Wednesday, March 30, 2011

Fellowship Trip to Gopeng and Ipoh

Greetings to you, my fellow D'utama Toastmasters members,

Have you block your calendar on the 16th & 17the April 2011? Come on, let's pack our bags and have some fun!

In about 5 weeks time and you can look forward to our yearly D'Utama Toastmasters road trip to GOPENG and IPOH.

The main highlight, Whitewater Rafting on Sungai Kampar, has 22 rapids for beginner to intermediate paddlers. Enjoy the stunning landscape with an exciting series of "drop and pool" cascades that are surrounded by rain forest; a nature reserve for the Rafflesia flower and the Rajah Brooke butterfly. On the lower section of the river, the view opens up with vistas of Perak's unique country side featuring magnificent limestone outcrops and rustic villages.

And then, followed by IPOH FOOD-A-THON along the way and "NIGHT TOASTING TIME" at Ipoh Tower Regency Hotel & Apartments and also sight seeing activities.

Spaces are limited to 16 pax only. So reserve your spot ASAP to avoid disappointment!!!

Yours truly,
Ginger Koh
Vice President of Membership,
D'Utama Toastmasters Club

Saturday, March 26, 2011

Video: D'Utama TMC Regular Meeting - 17 March 2011

Greetings Fellow Toastmasters,

We had a total of four speakers during our regular meeting on 17th March 2011. We have our very eager new Toastmasters delivering their speeches and hence able to see three speech projects from the Competent Communicator manual in the following sequence;

Speaker & Evaluator #1: CC#1 - Ice Breaker

Speaker & Evaluator #2: CC#2 - Organize Your Speech

Speaker & Evaluator #3: CC#3 - Get to the Point

Speaker & Evaluator #4: CC#8 - Get Comfortable with Visual Aids

Posted by Johnson Yike

Video: D'Utama TMC Regular Meeting - 3 March 2011

Speaker #1: CC #2 - Organize Your Speech

Speaker #2: CC #7 - Research Your Topic

Speaker #3

Posted by Johnson Yike

Friday, March 18, 2011

Video: D'Utama Toastmasters Table Topic Contest (2010/2011)

Greetings Fellow Toastmasters & Guest,

On 19 January 2011, D'Utama Toastmasters Club conducted it's annual club level Table Topic Contest for the term 2010/2011. It was a truly amazing contest with 10 courageous contestants aiming for the position of CHAMPION !!!!

Question: "How relevant is the Servant Leader concept in today's world?"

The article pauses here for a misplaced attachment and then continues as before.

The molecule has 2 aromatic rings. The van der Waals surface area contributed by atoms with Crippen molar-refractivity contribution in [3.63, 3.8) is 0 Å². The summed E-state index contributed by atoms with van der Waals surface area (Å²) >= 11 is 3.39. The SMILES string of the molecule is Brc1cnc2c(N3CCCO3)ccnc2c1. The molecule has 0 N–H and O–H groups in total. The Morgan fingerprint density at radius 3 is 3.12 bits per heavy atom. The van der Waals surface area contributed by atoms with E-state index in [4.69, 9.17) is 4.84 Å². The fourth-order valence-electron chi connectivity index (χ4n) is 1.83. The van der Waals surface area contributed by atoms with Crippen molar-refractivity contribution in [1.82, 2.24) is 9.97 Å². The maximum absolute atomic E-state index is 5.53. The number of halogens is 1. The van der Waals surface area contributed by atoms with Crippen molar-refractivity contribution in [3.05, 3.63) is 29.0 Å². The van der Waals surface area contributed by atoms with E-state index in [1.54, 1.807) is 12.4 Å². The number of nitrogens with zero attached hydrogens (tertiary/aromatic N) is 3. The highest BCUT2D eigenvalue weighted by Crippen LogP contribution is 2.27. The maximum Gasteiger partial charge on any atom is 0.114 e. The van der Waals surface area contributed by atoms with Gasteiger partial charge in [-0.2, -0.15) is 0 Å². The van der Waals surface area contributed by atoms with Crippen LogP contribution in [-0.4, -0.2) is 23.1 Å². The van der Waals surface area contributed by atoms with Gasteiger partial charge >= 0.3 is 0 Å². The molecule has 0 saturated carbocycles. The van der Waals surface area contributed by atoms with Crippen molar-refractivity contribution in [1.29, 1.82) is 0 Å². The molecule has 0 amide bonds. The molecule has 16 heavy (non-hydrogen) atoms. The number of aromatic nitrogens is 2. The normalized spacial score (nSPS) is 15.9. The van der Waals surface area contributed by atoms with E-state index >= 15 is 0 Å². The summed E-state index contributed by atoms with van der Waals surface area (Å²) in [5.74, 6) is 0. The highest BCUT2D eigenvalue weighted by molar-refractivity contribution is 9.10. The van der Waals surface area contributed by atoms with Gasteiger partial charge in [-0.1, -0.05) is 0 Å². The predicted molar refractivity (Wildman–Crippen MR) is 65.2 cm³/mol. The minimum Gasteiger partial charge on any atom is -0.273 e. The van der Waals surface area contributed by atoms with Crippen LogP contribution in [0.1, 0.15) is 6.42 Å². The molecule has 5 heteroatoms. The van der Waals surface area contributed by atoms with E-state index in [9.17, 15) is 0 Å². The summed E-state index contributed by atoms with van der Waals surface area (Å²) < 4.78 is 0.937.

Contestant #1 - Calvin Lim

Contestant #2 - Henry Fu

Contestant #3 - G. Sivalingam

Contestant #4 - Jonathan Moh

Contestant #5 - Joseph Tham

Contestant #6 - Christopher Leong

Contestant #7 - Allen Kam

Contestant #8 - Hoo Sze Ling

Contestant #9 - Gan Teong Hock

Contestant #10 - Johnson Yike

To know the results, kindly view the following post;

Posted by Johnson Yike

Tuesday, March 1, 2011


Jonathan Moh is seen here receiving his ribbon from President Marcus Loi, CC, CL for achieving Competent Communicator.

Jonathan Moh joined D'Utama Toastmasters Clubin September 2009 and attained Competent Communicator (CC) status in December 2010. He talks about how he felt the day he became a CC.
"It was over. My first 10 speeches done and Competent Communicator status achieved. As I sat down to the applause of the audience, I slowly reflected over the past year when I first started my Toastmasters journey.

Contrary to what I first thought, it wasn’t happiness or a sense of achievement that flooded me but rather the feeling of relief. It was relief that I had finally finished learning the foundation of the art of public speaking. The words of a friend came back to me in the midst of my soliloquy about a discussion we had about martial arts. “Now I’ve gotten my black belt and I’m finally going to start learning taekwondo.” It was like he had finally mastered the letters of the alphabet and now he’s ready to learn to construct words and sentences. It was the same with my Toastmasters journey. I’m now finished with the foundation and now I’m going to further explore the alphas and omegas of public speaking from entertaining speeches to interpretive reading. Another turn of the page on the path to enlightenment.

I shall choose not to dwell for too long on this victory but take it in stride as I move forward towards greater challenges. We are all pilgrims on this road to success and this is where we stand by each other during this period, now and always. This is the time where bonds are formed, friendships are forged and disciplines perfected and refined. As I await the arrival of the manuals I ordered, I shall rest, observe and prepare for the next leg of this journey. I for one know that the road will be tough but I will never be alone. As long as there are people whom I can call friend and allies, we will succeed together."


Jonathan Moh, CC is an English teacher by profession and meets many students from all walks of life and nationalities.